The big problem with a ballhead under a heavy camera/lens IMO and this is true even on a tripod but especially so on a monopod is that the rig not only wants to move up and down (which you want it to do sometimes) but also sideways (which you almost never want it to do unless you're in some weird contorted position). A gimbal head, like the Sidekick, or a swivel head, like the 3232, limits the motion to one axis, which is most likely all you will want or need particularly with a collared lens which already gives you the ability to tilt the rig by turning it in the collar.

Paul, the 3232 only costs about twenty bucks. I'd strongly recommend you do this, in this order:

1. For a while, try the lens on the monopod with no head at all, just the QR clamp.

2. If you think you need more up-and-down range of motion, attach the 3232 head, modified as per the RRS article that I linked above.

3. If you're still not satisfied, order a Sidekick and attach it via the 3232 turned down to right angles. See how you like that. Wimberley has an extremely generous try-before-you-buy and return program, so you can try the Sidekick at your leisure, risking only the shipping charges.

4. Then and only then, if you're still not happy because you do want the ability to tilt everything sideways beyond what the swivel or gimbal and collar combination gives you, try a ballhead.

But I'm betting you never get past step 2.

Nill
~~
www.toulme.net
Reply With Quote
  #66  
Old August 10th, 2007, 06:43 AM
Paul Bestwick Paul Bestwick is offline
Member
 
Join Date: Nov 2006
Location: Hobart Tasmania
Posts: 462
Default

Lucio, Nill,

thank you, your advice is very much appreciated. I will give it some more thought & post an update.
Nicolas, how are you going with your setup ?
Reply With Quote
  #67  
Old August 10th, 2007, 01:15 PM
Nikolai Sklobovsky Nikolai Sklobovsky is offline
Senior Member
 
Join Date: Aug 2006
Location: Thousand Oaks, CA, USA
Posts: 1,181
Default

Stupid me, I didn't realize what this Bogen head was all about...
Ordered from Eagel Optics... $21, no tax, shipped free :-))
With the QR clamp I already ordered, this will make one bitching monopod system. I'm sooo gonna use it in the airshows:-)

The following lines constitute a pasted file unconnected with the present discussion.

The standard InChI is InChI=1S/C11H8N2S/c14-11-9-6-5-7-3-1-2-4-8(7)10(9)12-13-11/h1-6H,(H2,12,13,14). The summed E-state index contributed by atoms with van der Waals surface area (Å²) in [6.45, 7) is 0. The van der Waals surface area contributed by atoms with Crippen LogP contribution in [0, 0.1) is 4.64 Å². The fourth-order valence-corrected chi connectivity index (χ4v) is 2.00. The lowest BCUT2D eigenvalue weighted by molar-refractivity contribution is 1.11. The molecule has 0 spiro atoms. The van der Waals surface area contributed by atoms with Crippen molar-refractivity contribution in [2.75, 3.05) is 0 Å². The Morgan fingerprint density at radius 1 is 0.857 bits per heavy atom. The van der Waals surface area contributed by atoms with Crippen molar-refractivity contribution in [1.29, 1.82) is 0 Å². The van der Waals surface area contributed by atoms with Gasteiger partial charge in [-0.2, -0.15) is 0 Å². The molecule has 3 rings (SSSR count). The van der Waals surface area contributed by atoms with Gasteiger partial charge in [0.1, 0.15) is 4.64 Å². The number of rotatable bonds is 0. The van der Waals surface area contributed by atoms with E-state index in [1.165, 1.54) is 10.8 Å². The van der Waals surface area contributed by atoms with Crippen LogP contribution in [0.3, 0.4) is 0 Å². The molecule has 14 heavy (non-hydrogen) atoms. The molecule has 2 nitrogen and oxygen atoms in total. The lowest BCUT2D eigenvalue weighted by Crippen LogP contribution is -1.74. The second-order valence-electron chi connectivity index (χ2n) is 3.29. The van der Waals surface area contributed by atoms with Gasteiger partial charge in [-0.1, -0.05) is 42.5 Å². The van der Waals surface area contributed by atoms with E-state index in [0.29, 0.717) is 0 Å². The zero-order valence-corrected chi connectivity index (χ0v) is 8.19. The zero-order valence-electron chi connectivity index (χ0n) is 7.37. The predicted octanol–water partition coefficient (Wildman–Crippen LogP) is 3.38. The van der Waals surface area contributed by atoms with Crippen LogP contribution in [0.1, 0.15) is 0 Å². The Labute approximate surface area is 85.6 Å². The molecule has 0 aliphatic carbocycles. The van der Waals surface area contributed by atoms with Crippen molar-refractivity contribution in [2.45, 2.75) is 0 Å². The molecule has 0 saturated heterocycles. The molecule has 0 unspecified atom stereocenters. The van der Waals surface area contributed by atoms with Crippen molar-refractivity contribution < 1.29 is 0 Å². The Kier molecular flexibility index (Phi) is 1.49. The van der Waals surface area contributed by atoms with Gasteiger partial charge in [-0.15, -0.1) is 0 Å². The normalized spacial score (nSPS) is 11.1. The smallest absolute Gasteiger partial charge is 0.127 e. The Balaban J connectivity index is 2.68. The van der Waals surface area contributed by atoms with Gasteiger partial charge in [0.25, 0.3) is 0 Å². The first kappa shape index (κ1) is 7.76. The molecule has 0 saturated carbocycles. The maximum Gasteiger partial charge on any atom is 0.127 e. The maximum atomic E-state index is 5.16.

__________________
Nikolai
Sr.Software Engineer
PhotoSoCal, Digital Grin, LA Shooters, NAPP, PPA
Reply With Quote
  #68  
Old March 30th, 2008, 12:19 PM
Steve Robinson Steve Robinson is offline
Member
 
Join Date: Feb 2007
Location: Billings, MT
Posts: 381
Default

Thanks to Nill and all who posted. I just ordered the Faisol 1471 and Bogen 3232. I think it'll be easier to use in the field in YNP and also for my attempt at sports car racing in SLC. Thanks again.
__________________
Steve
Billings, MT
The only limitation in my photo gear is ME!
Reply With Quote
  #69  
Old June 10th, 2008, 11:53 AM
Nill Toulme Nill Toulme is offline
Senior Member
 
Join Date: Jun 2006
Location: Atlanta, Georgia USA
Posts: 1,407
Default

I just received the following e-mail from Kerry Thalmann of Really Big Cameras. I have no affiliation with Kerry or his company but am posting this with his permission.

There may also now be other US Feisol distributors/dealers of which I am similarly unaware.

Nill
~~
www.toulme.net

~~~~~~~~~~~~~~~~~~~~~~~~~~~~

Nill,

I just read through your monopod musings post on the Open Photography Forums. Thanks for posting the link. It's a great write up.

My company, Really Big Cameras (www.reallybigcameras.com), is an authorized Feisol dealer. Of course, this is a new development since your original post.

The big advantage for customers purchasing a Feisol monopod from Really Big Cameras is the lower domestic shipping rates. I charge standard rates for insured USPS Priority Mail shipping (2-3 day service). That means my shipping rates for a CM-1401 range from $6.95 to $10.40 and $7.35 to $13.65 for the CM-1471. The actual shipping charge depends on the buyer's location. As you can see, these rates are much lower than the cost of international shipping from the manufacturer in Taiwan.